Fructose–Maltodextrin Ratio Governs Exogenous and Other CHO Oxidation and Performance

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Fructose coingested with glucose in carbohydrate (CHO) drinks increases exogenous-CHO oxidation, gut comfort, and physical performance.


This study aimed to determine the effect of different fructose–maltodextrin–glucose ratios on CHO oxidation and fluid absorption while controlling for osmolality and caloricity.


In a crossover design, 12 male cyclists rode 2 h at 57% peak power then performed 10 sprints while ingesting artificially sweetened water or three equiosmotic 11.25% CHO-salt drinks at 200 mL·15 min−1, comprising weighed fructose and maltodextrin–glucose in ratios of 0.5:1 (0.5 ratio), 0.8:1 (0.8 ratio), and 1.25:1 (1.25 ratio). Fluid absorption was traced with D2O, whereas 14C-fructose and 13C-maltodextrin–glucose permitted fructose and glucose oxidation rate evaluation.


The mean exogenous-fructose and exogenous-glucose oxidation rates were 0.27, 0.39, and 0.46 g·min−1 and 0.65, 0.71, and 0.58 g·min−1 in 0.5, 0.8, and 1.25 ratio drinks, representing mean oxidation efficiencies of 54%, 59%, and 55% and 65%, 85%, and 86% for fructose and glucose, respectively. With the 0.8 ratio drink, total exogenous-CHO oxidation rate was 18% (90% confidence interval, ±5%) and 5.2% (±4.6%) higher relative to 0.5 and 1.25 ratios, respectively, whereas respective differences in total exogenous-CHO oxidation efficiency were 17% (±5%) and 5.3% (±4.8%), associated with 8.6% and 7.8% (±4.2%) higher fructose oxidation efficiency. The effects of CHO ratio on water absorption were inconclusive. Mean sprint power with the 0.8 ratio drink was moderately higher than that with the 0.5 ratio (2.9%; 99% confidence interval, ±2.8%) and 1.25 ratio (3.1%; ±2.7%) drinks, with total- and endogenous-CHO oxidation rate, abdominal cramps, and drink sweetness qualifying as explanatory mechanisms.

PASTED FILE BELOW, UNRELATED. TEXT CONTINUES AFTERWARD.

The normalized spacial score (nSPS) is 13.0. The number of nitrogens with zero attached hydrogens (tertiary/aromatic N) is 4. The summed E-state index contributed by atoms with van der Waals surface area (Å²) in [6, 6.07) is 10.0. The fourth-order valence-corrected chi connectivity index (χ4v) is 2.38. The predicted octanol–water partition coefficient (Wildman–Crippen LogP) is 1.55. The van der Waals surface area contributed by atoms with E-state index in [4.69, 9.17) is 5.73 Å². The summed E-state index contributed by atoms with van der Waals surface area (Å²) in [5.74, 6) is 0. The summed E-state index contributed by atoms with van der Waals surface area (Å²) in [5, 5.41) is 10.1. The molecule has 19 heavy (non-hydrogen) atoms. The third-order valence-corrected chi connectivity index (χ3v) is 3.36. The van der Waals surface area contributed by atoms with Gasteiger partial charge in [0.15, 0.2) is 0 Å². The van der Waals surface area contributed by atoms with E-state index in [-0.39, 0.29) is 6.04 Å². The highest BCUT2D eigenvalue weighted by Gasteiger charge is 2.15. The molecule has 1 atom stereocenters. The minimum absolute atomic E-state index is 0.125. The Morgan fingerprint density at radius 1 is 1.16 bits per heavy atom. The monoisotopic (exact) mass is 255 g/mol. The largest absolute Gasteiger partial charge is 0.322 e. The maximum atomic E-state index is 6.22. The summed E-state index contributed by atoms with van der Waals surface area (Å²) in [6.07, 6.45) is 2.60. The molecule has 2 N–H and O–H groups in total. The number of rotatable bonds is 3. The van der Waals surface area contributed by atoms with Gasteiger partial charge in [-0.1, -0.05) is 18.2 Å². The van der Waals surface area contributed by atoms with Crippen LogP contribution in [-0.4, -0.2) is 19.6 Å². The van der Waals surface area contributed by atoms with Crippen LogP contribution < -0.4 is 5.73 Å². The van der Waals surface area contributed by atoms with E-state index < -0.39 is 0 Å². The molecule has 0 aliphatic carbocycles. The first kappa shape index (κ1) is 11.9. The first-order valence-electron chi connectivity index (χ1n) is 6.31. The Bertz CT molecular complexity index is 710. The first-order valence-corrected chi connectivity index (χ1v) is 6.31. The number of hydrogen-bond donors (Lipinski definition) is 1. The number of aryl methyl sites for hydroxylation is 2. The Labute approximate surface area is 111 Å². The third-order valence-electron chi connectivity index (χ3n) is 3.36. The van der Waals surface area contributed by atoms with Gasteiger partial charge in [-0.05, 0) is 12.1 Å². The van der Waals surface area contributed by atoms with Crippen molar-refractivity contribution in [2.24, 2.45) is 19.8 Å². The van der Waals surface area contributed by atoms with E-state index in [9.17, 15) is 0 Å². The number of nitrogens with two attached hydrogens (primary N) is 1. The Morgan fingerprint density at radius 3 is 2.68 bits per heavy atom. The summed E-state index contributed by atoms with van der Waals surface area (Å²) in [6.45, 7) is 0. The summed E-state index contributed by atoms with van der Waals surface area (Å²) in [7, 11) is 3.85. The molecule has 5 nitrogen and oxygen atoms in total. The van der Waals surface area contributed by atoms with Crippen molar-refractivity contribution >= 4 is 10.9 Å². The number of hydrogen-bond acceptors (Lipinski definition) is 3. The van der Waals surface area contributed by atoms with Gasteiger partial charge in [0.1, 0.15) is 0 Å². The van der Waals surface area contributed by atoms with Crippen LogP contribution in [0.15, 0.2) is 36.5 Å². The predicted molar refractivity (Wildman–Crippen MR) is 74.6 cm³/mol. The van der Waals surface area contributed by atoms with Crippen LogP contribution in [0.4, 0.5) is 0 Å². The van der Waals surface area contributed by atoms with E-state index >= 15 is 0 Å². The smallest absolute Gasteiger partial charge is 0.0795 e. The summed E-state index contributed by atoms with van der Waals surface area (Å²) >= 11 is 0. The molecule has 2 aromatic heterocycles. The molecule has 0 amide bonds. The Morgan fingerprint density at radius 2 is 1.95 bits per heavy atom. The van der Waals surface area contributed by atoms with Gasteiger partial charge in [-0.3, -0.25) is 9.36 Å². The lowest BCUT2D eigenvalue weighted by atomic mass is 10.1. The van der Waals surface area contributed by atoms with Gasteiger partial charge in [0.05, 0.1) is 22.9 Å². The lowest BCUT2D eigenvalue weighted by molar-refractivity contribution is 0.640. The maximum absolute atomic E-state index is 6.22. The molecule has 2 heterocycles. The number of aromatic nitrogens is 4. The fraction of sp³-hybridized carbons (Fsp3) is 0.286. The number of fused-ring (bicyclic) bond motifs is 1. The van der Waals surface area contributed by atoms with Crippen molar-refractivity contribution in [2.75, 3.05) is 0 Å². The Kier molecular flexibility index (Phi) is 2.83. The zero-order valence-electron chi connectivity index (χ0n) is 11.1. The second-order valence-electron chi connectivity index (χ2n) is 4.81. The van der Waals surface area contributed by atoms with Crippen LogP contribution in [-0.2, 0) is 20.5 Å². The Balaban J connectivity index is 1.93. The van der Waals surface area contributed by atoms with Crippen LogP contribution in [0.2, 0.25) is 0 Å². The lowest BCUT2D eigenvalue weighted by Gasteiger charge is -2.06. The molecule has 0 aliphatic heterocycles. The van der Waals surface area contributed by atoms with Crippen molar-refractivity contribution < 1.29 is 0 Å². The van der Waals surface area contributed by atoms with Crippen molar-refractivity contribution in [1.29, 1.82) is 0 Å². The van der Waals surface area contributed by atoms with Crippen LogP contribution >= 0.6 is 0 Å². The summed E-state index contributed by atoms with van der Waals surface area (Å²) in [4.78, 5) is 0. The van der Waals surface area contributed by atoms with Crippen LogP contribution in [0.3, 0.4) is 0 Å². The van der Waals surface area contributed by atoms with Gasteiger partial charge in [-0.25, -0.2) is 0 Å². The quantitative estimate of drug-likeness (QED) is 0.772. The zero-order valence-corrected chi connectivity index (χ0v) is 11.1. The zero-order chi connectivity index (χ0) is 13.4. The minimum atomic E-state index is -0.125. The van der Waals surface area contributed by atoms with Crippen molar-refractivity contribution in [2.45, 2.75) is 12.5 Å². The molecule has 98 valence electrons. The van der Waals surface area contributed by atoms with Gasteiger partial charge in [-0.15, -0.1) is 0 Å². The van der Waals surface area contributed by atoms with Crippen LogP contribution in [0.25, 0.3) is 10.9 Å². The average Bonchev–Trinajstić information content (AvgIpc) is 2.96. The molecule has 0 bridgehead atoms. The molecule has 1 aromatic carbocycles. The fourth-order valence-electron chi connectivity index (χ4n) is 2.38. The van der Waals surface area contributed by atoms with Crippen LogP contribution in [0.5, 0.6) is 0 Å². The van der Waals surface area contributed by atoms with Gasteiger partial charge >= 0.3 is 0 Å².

Enhanced high-intensity endurance performance with a 0.8 ratio fructose–maltodextrin–glucose drink is characterized by higher exogenous-CHO oxidation efficiency and reduced endogenous-CHO oxidation. The gut-hepatic or other physiological site responsible requires further research.

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